Disadvantages Of On-Premise Phone Systems
- Up-Front Costs: The primary barrier for most organizations considering an on-premise solution is the cost. You have to buy all the equipment and phones, then also pay for installation and programming up-front. Buying or leasing the equipment becomes a capital expense, which may be either an advantage or disadvantage to your business depending on your tax situation.
- IT Network Upgrades: Because your phone system is located at your office, you may need to improve your IT environment to ensure that your phone system stays on-line. This often includes adding a UPS for battery backup and potentially upgrading your primary connection or adding a second connection.
- System Maintenance & Support: When you own the system you also own the responsibility to keep the system up to date and handle any maintenance costs. This normally means you’ll need to find a phone system vendor that will do this for you for an additional fee. So selecting the right phone vendor who can be proactive and responsive is critical.
Should You Choose An On-Premise Or Hosted Phone System?
Unfortunately, we can’t answer this question for your specific business, but we hope this information helps you in your evaluation.
One thing to keep in mind: because both options leverage VoIP technology, they are both able to provide many of the same features for your business. Common features of both hosted and on-premise VoIP systems include:
- Support for Remote Workers: This includes work at home users and those that frequently travel, with support for remote phones, softphones and mobile device apps. Your calls follow you and your employees where you need to work, not just your desk.
- Flexible Call Routing: Because phone numbers are no longer tied to analog lines, calls can easily be routed to different phones and groups of users, then quickly changed when needed. For example, you can change calls to your service or sales team based on daily schedules, weather disruptions, and other dynamic events.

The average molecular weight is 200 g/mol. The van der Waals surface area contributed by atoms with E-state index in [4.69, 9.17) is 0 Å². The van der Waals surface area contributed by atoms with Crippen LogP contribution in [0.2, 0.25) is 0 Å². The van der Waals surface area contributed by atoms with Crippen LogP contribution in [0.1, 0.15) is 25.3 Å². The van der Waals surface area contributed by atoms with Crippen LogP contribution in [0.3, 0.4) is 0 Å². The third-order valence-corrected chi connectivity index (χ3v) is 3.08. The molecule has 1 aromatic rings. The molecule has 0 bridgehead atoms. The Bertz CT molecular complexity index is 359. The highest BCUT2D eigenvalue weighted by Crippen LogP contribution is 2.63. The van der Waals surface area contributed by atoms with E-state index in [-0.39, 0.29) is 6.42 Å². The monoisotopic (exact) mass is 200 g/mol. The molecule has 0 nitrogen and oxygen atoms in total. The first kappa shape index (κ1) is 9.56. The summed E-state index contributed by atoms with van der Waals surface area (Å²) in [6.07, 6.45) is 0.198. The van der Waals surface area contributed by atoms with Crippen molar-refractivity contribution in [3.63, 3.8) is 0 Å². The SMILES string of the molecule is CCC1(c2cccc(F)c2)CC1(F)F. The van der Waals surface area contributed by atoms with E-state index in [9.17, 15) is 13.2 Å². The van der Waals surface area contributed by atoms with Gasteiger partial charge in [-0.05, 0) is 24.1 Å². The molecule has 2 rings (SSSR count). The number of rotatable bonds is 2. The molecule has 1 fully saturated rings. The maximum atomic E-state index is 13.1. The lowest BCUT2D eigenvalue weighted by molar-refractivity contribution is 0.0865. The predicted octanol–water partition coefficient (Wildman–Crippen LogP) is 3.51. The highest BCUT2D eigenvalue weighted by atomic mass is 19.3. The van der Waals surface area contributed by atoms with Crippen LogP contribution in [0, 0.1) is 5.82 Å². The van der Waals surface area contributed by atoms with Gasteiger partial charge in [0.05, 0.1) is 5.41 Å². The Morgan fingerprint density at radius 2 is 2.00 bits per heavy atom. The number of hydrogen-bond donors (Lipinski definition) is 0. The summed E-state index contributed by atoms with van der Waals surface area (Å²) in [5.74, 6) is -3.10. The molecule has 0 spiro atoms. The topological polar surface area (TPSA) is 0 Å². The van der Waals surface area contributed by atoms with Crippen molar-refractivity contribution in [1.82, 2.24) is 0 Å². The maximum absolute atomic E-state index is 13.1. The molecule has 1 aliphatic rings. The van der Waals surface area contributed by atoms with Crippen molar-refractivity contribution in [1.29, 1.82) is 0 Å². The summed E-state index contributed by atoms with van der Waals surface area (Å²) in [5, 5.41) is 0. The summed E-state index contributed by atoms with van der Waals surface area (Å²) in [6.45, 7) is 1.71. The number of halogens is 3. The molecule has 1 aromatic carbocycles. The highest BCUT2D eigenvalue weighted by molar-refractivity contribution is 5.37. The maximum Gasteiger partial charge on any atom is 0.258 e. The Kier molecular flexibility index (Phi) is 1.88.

- Integration with Business Applications: Most systems will support integrations with key applications like Zendesk, Salesforce and other key business apps. These integrations improve your workflows and make your staff more efficient, improving the service you provide to your clients.
- New Features & Improvements: Today’s modern VoIP systems are constantly being upgraded with new features through software updates. These upgrades help extend the useful life of the system and provide further cost justification.
The bottom line is that if you are still using an older phone system, either hosted or on-premise solutions are likely to improve your business communications and often reduce your monthly phone bills.
If you’re still undecided or would like help in your evaluation, please feel free to reach out. At Core Vision we help our clients evaluate their options and determine which solution best meets their needs. We have found that many of our clients have a better return on investment and a better experience using our on-premise solution from Allworx, but we support most hosted options that clients chose as well. The choice is yours!